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PostPosted: Wed Jul 24, 2019 4:08 am 
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Joined: Wed Jul 24, 2019 3:48 am
Posts: 2
I came into possession of 2 Balplan microscopes - older one with all planachromatic objectives and newer with 4x and 40x flat field.

I am an avid reader of this forum, and did read all Balplan related topics. Older microscope has indeed older version of planachromatic.

Shall I swap newer Flat Field for older Planachromatic, or it is not a wise move? I am one year new to the microscopes, and did not acquire enough exposure to notice distinct difference between them.

What would you do?


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PostPosted: Wed Jul 24, 2019 12:58 pm 
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Posts: 2638
Other way around.
The planachromats seem a marked advancement over the 1960's flat field objectives.

I did some tests a number of years ago and found the colour correction of the planachromats to be so good that in one case at least, outperformed the same magnification flat field fluorite made for the Dynoptic. It's not surprising that they stopped production of the flat field fluorites when the planachromats were released. They did subsequently release a 50X .80 planfluorite oil objective.

The transition from the flat field achromats, which arrived with the Flat Field Dynoptic in the mid-60's to the planachromats seems to have begun around 1973 or 74 or so, maybe a little earlier.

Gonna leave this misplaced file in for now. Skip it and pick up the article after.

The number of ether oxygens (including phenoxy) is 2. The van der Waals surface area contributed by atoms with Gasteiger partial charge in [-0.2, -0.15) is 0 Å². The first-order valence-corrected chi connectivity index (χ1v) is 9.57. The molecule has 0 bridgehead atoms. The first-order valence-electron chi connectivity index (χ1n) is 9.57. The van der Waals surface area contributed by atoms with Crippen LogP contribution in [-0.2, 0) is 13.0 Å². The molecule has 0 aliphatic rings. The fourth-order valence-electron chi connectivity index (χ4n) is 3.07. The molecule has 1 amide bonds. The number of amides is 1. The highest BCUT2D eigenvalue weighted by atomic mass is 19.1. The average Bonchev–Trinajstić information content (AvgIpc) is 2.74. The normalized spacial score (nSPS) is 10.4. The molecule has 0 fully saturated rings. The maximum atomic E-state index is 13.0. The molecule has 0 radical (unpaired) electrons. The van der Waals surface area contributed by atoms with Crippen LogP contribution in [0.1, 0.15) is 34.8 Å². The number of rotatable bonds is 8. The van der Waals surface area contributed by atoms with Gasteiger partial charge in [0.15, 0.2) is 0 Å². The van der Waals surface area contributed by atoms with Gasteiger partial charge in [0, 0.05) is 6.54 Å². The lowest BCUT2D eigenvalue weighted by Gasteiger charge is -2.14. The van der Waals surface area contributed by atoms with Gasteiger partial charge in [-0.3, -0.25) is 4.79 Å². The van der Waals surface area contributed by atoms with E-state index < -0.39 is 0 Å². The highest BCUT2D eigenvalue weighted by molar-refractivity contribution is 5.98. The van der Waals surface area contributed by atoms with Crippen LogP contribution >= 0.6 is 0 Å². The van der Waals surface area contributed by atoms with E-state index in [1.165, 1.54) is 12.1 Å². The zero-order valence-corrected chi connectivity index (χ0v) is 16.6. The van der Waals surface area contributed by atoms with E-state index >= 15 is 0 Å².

In the earliest catalogue I know of to base a reference on, an early 1975 price list, all of the objective line from 2.5X to 100X show new catalogue numbers, from 31-12-20 to 31-12-26, except the 20X, which is still listed as 31-10-61 and the only one pictured as the older blocky straight sided type. By Dec. 1976 the 20X was listed as 31-12-23 and the picture shows the slimmer profile of the newer objectives, rather than the blocky type with the adjustable outer shroud. The earliest objectives with the new catalogue numbers and barrel formats were still marked flat field and the 2.5X seems never to have been marked otherwise, so there are two different series of flat field achromats distinguished by cat.#, barrel type and performance and as well flat field optics and plan optics out there with the same cat.#, similar or identical barrels and equal performance.

Oddly, everything in all catalogues I have seen are described in general as plano and specifically as planachromats. Even the three flat field apochromats that they catalogued for the Balplan, are described as planapochromats, when in fact the barrels say Flat Field Apochromats.